Muscle Energy Techniques (MET) are used in order to lengthen shortened or spastic muscles and tendons, to improve weakened muscle strength, and to improve range of motion. This procedure involves movement of body part in order to lengthen a tight muscle. It typically involves both active and passive stretching of a body part with the patient offering resistance at one point in the procedure. There are actually many forms of muscle energy with the exact technique being chosen to suit the body area and patient situation.
The origin of Muscle Energy Technique actually lies in Osteopathy. The theory behind MET suggests that if a joint isn’t used to its full range of motion, its function will lessen and it will be at risk of suffering strains and injuries. This form of muscular therapy makes use of a patient’s own muscle energy (the force); while the therapist presents a stationary surface (or anti-force) the patient will contract their muscle against in order to stretch the muscle and joint to its full potential. There are quite a few variants of this techniques including:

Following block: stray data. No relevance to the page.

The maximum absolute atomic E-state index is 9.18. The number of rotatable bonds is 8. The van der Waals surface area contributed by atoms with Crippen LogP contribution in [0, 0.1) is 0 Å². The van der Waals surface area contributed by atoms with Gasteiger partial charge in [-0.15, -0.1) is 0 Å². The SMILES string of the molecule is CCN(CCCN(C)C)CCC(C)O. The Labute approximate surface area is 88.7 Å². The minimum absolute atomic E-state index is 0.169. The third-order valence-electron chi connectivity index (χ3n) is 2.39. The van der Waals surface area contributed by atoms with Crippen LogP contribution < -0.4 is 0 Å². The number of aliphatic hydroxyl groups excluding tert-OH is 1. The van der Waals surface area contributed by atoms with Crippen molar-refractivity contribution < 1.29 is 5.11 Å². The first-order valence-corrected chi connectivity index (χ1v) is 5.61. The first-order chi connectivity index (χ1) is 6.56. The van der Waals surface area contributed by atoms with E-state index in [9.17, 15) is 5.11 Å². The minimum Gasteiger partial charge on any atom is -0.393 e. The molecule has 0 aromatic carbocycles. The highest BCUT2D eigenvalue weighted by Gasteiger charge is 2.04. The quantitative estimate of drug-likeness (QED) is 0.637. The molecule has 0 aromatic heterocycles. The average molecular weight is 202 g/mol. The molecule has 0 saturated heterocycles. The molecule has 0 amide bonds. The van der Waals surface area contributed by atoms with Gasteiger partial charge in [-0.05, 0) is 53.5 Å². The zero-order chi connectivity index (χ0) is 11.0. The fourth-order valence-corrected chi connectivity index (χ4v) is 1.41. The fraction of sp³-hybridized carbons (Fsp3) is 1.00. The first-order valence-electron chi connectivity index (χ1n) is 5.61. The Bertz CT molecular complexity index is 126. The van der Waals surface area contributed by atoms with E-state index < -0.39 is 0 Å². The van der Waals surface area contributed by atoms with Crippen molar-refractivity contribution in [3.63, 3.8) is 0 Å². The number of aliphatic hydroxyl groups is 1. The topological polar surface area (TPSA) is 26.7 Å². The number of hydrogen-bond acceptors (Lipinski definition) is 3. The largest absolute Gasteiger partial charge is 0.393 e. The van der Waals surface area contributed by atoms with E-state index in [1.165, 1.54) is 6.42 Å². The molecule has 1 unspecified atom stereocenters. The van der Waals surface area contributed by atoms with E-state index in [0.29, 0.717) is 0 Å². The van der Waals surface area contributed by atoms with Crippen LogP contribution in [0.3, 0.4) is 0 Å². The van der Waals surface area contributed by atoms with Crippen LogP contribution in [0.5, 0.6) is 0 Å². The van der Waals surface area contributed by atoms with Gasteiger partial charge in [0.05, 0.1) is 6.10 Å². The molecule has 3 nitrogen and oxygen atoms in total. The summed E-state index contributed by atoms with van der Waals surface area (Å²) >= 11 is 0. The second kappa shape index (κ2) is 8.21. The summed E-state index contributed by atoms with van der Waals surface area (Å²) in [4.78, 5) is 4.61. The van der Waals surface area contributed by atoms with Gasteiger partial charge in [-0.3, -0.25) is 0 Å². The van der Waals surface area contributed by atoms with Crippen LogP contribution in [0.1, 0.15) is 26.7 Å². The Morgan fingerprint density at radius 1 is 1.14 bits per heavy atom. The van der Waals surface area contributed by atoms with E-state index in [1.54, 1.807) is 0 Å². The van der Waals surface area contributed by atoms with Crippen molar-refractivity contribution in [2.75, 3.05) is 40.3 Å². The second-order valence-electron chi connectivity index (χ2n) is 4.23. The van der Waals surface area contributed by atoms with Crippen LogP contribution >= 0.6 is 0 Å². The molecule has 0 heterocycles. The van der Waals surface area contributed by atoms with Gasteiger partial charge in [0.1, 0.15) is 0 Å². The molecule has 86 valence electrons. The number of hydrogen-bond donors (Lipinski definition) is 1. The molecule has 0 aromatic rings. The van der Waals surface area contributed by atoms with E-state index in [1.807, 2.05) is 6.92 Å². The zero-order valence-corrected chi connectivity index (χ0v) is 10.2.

Proprioceptive Neuromuscular Facilitation
Post-Isometric Relaxation (PIR)
Reciprocal Inhibition (RI)
Hold/Relax and Contract/Relax techniques
Manual Resistance Techniques (MRT)
Active Isolated Stretching (AIS)
Facilitated Stretching (FS)
So as you can see, MET is a broad category that covers a wide variety of above-mentioned techniques, which are quite similar to each other in many ways.
Muscle energy techniques can be applied safely to almost any joint in the body. Many athletes use MET as a preventative measure to guard against future muscle and joint injury. However, the technique is also typically used for patients with limited range of motion, back pain, neck and shoulder pain, scoliosis, sciatica, chronic muscle pain, stiffness or injury.